In comparison, the new Masa is positively decadent. Housed in the new City Center, an $8 billion venture between the MGM Grand and Dubai World, it has a giant glittering Vegas entrance and 36-foot ceilings adorned with drop lights meant to look like fireflies. The menu has been tweaked for the less sushi-astute customer. Dishes on the seasonally changing menu include Thai sea bream with white truffle for $48, yari ika with salt and yuzu zest for $14 apiece, uni risotto for $48, and ohmi beef tataki with white truffles for $120. While the PR piranhas played up the stellar sushi selection and decent pricing compared to Masa New York, they tried to direct attention away from shabu-shabu dining room, Shaboo. With a $500 per person flat rate price tag, that restaurant is at explicit odds with the City Center’s press agents talking points — which claim that that the new recession-conscientious center will be an economic boon to Vegas, due to the job creation, sustainability, and the alternative cultural experiences that contrast with the big spending and gambling of the old Las Vegas. Chef Masa has no such agenda and talks excitedly about Shaboo, with its strictly omakase menu that focuses on “hot pot” cookery.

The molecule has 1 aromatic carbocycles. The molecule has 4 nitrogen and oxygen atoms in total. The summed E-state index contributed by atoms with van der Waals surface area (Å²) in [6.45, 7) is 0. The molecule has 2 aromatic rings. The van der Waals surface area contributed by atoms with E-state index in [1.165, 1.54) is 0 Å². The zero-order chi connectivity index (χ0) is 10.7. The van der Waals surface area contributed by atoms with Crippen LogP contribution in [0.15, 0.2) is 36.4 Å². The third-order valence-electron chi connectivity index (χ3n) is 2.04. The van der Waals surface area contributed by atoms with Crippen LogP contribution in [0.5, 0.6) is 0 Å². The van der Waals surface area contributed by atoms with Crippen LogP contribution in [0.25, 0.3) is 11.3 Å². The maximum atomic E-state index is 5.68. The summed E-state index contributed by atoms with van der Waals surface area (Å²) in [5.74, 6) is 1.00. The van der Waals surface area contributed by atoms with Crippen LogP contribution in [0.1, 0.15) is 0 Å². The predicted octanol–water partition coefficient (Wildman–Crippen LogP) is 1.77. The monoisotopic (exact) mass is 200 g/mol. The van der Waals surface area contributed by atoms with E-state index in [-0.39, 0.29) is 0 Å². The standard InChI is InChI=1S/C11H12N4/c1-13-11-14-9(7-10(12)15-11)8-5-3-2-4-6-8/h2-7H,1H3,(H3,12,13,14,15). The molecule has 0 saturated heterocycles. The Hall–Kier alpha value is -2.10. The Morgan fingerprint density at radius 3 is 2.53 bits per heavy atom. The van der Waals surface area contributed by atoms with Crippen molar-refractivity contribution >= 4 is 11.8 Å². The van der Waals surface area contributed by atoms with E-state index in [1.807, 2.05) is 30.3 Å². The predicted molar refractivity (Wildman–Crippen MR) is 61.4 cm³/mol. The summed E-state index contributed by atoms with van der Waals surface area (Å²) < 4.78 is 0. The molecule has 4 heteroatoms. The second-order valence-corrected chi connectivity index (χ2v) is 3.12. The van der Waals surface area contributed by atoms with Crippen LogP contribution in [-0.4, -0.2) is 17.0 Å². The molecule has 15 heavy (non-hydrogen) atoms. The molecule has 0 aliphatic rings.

All in all, the food was impeccable. I had no idea that squid and sweet shrimp could taste so flavorful, and I was in awe of the Kobe beef skewers, the fresh kanpachi, and the carefully prepared freshwater eel. But if the future of Las Vegas is getting middle America to empty their wallets on sushi fresh off a one-way flight from Japan, and not into slot machines … well, as the saying goes, it’s so crazy, it just might work.
On a rainy day at City Center, Chef Masa stands at the helm of a new piece of his empire, teaching a mass of journalists something he calls the art of umami, the basic essence or flavor inherent in his menu. To showcase this, he chooses to “teach” the method of sushi by the piece, as the group manages a few questions between mouthfuls of ika. Like his sushi preparation, his answers are simple and precise.
Why do you use rare or endangered fish? Today a lot of people ask me about this. Overfishing is the truth. Which is why people start farm-raising. They should have a limit in all the countries, so you can eat it all the time. Price-wise, prices go up, but it’s important so that you may eat the fish forever.